Getting firm on your boundaries takes time and practice, but it's well worth the effort. Resentment builds when you allow others to infiltrate your mind, your time, and your physical space. You feel taken advantage of, and you rebel. Behaviorally, this could be a tantrum, a scream-fest, and saying and doing things you later regret.

A guilt hangover follows because constantly doubting yourself means you're stuck in a cycle of indecision, avoidance, analysis paralysis, rumination, and compensating behaviors towards the recipients of your anger.

Boundary-building Techniques

  1. Establish your limits. You have to know what you stand for and what you value in order to set solid boundaries.
  2. Get comfortable with "no." If this is difficult, practice in the mirror until you get the hang of sounding confident and in control. You don’t need to yell or scowl. Think cool, calm, and collected.
  3. Be direct. You may have been taught that direct is synonymous with aggressive, insensitive, or brusque. While cultural boundaries should always be respected, clear communication is key.
  4. Say goodbye to fear and guilt and hello to safe and self-assured. Fear about what others say and think will keep you awake at night, and stuck in the cycle of self-doubt. Guilt sets you up for overextending yourself and being used.
  5. Check in with your gut. If someone rubs you the wrong way, trust your instincts. If certain behaviors or individuals make you unhappy, it’s probably because they don’t respect you. Ask yourself, “What am I going to do to make this situation favorable?”
  6. Remember that there are always options in life. If a job, a relationship, or an opportunity doesn’t work out, remind yourself that now is not the right time. Take the situation for the learning experience it was, and move on. You’ll never be stuck so long as you keep moving.
  7. Befriend "reciprocal." Too many people with loose boundaries do way too much to maintain relationships. Ask yourself what you’re willing to give, and what you need to get, in order to continue this partnership.
  8. Beware of Passive-Aggressive Pat and Patricia. It may be habitual for you to pick up the slack in order to keep peace at home or at work. Unless there’s a gun to your head, you’re choosing to overcompensate, which leads to feelings of exhaustion and being taken advantage of. As a recourse, you may "forget" to pick up your partner at the airport, or "accidentally" burn the brownies for the PTA luncheon.
  9. Be a role model for your children (or your inner child, if you don’t have kids). What behaviors are you modeling? What are you teaching about self-respect, independence, and problem-solving? When you take care of yourself, you model appropriate limits on mental and physical energy. And when you practice self-compassion, you’re mindfully present for others.
  10. Don’t over-explain yourself. The key is to communicate with clarity, confidence, and brevity. Extra words, lengthy explanations, and backtracking are signs that you don’t really buy what you’re saying.
  11. Think small. If this is difficult for you, take it slow. Practice boundary-setting incrementally and build up from there.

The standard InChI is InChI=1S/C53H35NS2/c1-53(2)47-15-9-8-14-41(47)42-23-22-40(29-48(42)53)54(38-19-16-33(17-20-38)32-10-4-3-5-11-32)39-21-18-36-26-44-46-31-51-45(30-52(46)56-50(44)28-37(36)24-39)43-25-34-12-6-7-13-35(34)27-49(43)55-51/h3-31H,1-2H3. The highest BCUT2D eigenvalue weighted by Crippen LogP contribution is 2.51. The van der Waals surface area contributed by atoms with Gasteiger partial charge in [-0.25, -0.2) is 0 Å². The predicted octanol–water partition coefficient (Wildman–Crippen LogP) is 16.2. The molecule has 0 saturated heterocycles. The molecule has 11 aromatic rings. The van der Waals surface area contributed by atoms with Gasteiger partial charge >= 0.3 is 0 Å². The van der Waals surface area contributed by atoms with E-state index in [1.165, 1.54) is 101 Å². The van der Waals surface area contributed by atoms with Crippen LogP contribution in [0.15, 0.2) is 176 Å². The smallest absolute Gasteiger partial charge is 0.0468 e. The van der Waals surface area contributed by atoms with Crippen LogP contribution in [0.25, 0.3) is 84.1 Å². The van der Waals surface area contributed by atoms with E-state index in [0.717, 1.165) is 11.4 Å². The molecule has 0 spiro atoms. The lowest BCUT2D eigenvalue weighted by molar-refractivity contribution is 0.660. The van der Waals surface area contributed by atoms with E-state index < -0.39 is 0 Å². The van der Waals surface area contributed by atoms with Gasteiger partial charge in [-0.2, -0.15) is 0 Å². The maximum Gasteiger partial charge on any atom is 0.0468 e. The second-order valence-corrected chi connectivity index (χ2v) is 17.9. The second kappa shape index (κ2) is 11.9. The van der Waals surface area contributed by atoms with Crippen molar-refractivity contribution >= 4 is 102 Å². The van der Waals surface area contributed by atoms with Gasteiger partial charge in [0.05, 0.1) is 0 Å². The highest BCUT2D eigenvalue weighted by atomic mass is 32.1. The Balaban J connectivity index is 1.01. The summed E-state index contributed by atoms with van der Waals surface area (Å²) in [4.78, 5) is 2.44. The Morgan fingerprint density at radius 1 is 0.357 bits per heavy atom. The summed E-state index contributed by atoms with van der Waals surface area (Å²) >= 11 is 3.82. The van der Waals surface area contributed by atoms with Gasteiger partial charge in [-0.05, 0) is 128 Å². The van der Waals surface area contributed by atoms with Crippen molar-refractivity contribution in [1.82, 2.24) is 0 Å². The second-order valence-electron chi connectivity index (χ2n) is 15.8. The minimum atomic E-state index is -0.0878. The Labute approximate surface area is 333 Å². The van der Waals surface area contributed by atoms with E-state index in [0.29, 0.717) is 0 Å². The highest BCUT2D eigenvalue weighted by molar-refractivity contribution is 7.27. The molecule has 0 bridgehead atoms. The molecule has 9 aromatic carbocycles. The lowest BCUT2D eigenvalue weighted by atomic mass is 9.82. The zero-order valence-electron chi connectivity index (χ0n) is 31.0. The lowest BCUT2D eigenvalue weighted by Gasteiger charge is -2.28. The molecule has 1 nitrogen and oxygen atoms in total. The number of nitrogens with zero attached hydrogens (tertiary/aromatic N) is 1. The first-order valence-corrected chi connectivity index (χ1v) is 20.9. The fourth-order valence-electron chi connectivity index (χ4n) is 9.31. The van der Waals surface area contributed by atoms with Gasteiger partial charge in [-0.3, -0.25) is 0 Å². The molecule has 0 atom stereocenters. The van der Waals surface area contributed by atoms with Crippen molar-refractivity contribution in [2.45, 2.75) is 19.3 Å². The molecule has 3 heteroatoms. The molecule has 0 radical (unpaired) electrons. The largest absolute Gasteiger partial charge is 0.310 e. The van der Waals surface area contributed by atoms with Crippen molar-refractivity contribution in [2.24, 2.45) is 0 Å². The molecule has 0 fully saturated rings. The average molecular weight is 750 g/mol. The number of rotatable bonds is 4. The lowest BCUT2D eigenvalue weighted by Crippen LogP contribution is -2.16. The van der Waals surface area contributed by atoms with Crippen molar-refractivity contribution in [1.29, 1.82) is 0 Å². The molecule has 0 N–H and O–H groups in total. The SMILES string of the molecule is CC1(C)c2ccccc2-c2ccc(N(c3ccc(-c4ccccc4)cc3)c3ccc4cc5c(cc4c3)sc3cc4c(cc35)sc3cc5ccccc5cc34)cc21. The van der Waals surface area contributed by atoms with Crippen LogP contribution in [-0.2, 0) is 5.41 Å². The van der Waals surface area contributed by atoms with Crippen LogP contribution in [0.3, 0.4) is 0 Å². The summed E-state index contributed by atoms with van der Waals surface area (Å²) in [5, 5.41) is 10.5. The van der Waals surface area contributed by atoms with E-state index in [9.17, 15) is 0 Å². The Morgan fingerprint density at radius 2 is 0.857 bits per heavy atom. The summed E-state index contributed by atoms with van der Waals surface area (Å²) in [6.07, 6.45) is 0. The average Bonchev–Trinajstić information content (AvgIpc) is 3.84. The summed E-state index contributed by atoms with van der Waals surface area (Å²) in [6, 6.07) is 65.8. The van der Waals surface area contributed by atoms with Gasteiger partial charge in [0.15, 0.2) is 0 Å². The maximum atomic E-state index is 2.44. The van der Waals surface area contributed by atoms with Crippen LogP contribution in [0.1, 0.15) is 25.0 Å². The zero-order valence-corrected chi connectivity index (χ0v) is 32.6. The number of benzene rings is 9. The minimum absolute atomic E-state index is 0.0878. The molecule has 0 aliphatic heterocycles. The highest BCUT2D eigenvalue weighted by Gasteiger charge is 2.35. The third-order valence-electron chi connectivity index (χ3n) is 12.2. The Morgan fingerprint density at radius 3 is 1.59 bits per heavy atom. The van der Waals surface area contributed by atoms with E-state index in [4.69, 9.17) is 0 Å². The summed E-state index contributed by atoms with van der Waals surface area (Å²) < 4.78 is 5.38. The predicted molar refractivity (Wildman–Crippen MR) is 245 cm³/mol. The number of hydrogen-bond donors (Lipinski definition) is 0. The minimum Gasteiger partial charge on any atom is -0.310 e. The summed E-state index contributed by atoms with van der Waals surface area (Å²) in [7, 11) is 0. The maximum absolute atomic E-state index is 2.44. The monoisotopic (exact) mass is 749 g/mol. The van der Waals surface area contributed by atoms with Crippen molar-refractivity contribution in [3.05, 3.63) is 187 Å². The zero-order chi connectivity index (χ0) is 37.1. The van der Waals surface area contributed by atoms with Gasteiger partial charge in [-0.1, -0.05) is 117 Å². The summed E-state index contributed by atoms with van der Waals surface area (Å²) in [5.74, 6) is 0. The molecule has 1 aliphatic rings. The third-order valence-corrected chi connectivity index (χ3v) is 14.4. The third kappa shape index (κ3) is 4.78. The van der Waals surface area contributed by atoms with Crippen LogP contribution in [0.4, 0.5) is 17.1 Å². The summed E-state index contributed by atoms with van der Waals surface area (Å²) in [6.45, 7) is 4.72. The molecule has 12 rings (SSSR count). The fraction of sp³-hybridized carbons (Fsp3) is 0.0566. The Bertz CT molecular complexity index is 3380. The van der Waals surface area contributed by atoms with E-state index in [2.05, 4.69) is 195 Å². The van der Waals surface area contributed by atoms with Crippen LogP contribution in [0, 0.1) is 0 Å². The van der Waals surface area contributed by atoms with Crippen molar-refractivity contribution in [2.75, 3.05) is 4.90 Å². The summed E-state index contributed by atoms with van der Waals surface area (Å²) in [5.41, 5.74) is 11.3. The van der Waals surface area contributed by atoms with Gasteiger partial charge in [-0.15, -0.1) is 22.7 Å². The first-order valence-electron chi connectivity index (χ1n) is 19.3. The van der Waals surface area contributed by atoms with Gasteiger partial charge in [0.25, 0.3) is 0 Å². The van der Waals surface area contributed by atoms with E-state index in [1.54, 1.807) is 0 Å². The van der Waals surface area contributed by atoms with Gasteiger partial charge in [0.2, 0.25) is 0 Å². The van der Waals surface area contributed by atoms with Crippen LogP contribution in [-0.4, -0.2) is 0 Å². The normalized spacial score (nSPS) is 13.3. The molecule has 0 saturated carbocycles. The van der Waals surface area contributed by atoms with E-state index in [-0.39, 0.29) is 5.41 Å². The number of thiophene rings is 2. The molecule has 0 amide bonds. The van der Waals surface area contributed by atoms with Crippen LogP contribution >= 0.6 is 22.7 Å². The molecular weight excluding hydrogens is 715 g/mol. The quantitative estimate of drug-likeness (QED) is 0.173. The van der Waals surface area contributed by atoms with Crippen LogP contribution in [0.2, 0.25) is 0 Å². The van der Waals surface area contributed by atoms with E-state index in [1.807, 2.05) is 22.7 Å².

12. Know when you’re being sold. Financial transactions are ripe for being taken advantage of. Just because the baby-faced mortgage broker flashes that megawatt smile, don’t be fooled by the bottom line. There’s nothing wrong with negotiating. Remember the person on the other end of the sales desk usually needs you more than you need them.
  13. Wait on important decisions. We don’t make sound decisions when we’re under stress, tired, hungry, or emotional.

Having clear boundaries is essential to a balanced life and healthy relationships. Here is a random list to get you started, or to reinforce your boundaries framework:

  • Drama is best left for the stage.
  • Anxiety is not always a bad thing.
  • Children have one shot at childhood.
  • Nobody ever died from their feelings.
  • The opposite of indecision is confidence.
  • Sometimes fences make the best neighbors.
  • When lost, remember you’re never far from home.
  • “I don’t have time” is the cousin of “You’re not important.”
  • Feeling sorry for people hijacks their ability to figure it out.
  • A narcissist cannot invade your space unless you open the door.
  • You create your reality through your thoughts, emotions, and behaviors.
  • The simplest way to get a read on someone is to observe their behaviors.
  • A good attitude is the easiest way to avoid unnecessary time on the couch.
  • You have a finite amount of emotional energy every day, and unused minutes do not roll over.
  • Embracing vulnerability is difficult but essential for emotional growth and deeper relationships.
  • “I’m not the cause, and I’m not the cure” is a great internal script when dealing with mean people.
  • Belief in abundance over scarcity reassures that there’s enough money, romance, and opportunities and to go around.


For additional support with developing boundaries that stick, check out Holisitic Healing for Anxiety: A 28-day online course.

See you on the calm side!

Copyright 2019 Linda Esposito, LCSW. All Rights Reserved. No part of this article may be reproduced or utilized in any form or by any means without permission in writing from the author.